Tamarind for Herbal Naturopathy: properties, benefits, uses, side effects

Tamarind is a natural remedy used to combat acute and chronic constipation, even in children.

The tamarind, or Indian date, is a legume with a laxative action, which is taken in the form of jam or syrup in case of constipation.

What is tamarind

The tamarind is an evergreen tree native to Africa and belonging to the Fabaceae or Leguminosae family. The botanical name is Tamarindus indica L. and, popularly, it is also called Indian date.

In herbal medicine and phytotherapy of tamarind, the pulp of the fruit and the seeds are used for their mildly laxative action.

Description of the tamarind plant

The tamarind ( Tamarindus indica ) is a large, evergreen and very long-lived tropical tree that can reach 30 meters in height and live up to 150 years.

The tamarind plant develops compound leaves typical of legumes and pinkish white flowers from which the fruits originate.

The fruit of the tamarind is a woody pod, about ten centimeters long, which can contain within it from 4 to 12 seeds. The seeds of the tamarind are wrapped in a dark brown edible pulp with a slightly sour taste.

The species is native to Africa , but the cultivation of tamarind is widespread in most tropical regions.

Properties of tamarind

Tamarind is best known for its mildly laxative action. The pulp of the fruit and the seeds of tamarind are therefore indicated for the treatment of acute and chronic constipation.

The properties of tamarind are given by the presence of sugars, pectins, organic acids, aromatic compounds and other compounds that make up the phytocomplex of this plant drug.

Benefits of tamarind

The benefits of tamarind are given by the complex present in the pulp of the fruit and seeds. The active constituents present in tamarind exert an osmotic action inside the intestinal lumen.

By drawing water into the intestine, fecal mass increases and stool softens, thus promoting peristalsis and evacuation.

The use of tamarind can therefore be useful in case of acute or chronic constipation , even in children.

Due to the presence of mucilage, tamarind can also help regulate appetite and the absorption of sugar and cholesterol.

Nutritional characteristics

Tamarind has great nutritional value : the pulp is made up of 31% water, 57% sugar, 5% dietary fiber, ashes, proteins and fats. The main constituents are pectins and simple sugars.

Among the various minerals present in tamarind there is in high quantities:

  • Potassium ;
  • phosphorus ;
  • magnesium ;
  • sodium;
  • calcium and  selenium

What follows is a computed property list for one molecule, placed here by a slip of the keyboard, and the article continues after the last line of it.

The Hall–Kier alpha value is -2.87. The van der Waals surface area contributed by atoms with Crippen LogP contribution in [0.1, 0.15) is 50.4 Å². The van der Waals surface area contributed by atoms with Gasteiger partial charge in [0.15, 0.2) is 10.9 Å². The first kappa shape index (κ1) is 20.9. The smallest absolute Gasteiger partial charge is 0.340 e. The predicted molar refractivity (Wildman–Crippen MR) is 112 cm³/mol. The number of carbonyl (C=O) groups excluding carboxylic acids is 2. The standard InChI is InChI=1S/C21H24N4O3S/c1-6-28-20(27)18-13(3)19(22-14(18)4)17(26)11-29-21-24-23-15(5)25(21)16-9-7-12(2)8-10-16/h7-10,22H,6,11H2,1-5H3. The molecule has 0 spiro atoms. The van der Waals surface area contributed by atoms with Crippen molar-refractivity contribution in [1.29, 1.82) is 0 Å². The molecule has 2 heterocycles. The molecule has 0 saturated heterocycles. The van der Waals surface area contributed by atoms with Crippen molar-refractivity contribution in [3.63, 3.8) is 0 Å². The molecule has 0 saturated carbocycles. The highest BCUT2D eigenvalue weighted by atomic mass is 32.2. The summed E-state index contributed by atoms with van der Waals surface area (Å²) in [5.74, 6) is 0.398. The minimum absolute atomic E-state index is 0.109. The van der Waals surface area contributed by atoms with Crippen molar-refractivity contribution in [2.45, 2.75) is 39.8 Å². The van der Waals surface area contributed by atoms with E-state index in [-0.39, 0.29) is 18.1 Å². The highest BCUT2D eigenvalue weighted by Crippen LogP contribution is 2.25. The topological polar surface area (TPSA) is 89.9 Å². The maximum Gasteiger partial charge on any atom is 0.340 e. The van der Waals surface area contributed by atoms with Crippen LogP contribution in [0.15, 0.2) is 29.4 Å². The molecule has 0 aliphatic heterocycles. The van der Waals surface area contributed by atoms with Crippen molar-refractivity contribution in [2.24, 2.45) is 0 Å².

while it is a source of vitamin A , B1, B2, B3, B5, B6 , vitamin C , K , and J.

Tamarind is rich in tartaric acid. Present in a percentage of 12%, tartaric acid is also a very powerful antioxidant that helps the body protect itself from free radical damage.

Its sticky pulp is a rich source of food polysaccharides, hemucelluloses, mucilage, pectins and tannins.

The fruit contains many volatile oils such as:

  • Limonene;
  • geraniol;
  • safrole;
  • cinnamic acid;
  • methyl salicylate;
  • pyrazine.

Together these compounds give tamarind its medicinal properties .  

How to use tamarind

To exploit the benefits of tamarind you can use the dry extract, to be taken at the dosage indicated by the manufacturer.

Alternatively, syrup or jam are used for therapeutic purposes, at a dosage of about 30 grams per day for the laxative action. The dose is reduced to one to two grams per year of age when using the laxative tamarind in children.

How to eat tamarind

The pulp of tamarind can be used to prepare soups, soups, accompanying rice dishes. Among the recipes with tamarind we also find the Worcestershire sauce, which contains this ingredient.

The dehydrated pulp is found more easily and is used, as well as in infusion, also to prepare dissenting drinks and as a sweetener. The flavor of tamarind is in fact sweet and sour.

On the market it is also possible to find jam and tamarind syrup generally used for therapeutic purposes.

Contraindications of tamarind

The consumption of tamarind and the therapeutic use of this remedy are not recommended in case of hypersensitivity or allergy to the plant.

Therapeutic use is also contraindicated during pregnancy and lactation.

Finally, it is possible that interactions may occur if tamarind is taken at the same time as certain medicines such as aspirin or to reduce the absorption of drug therapies.

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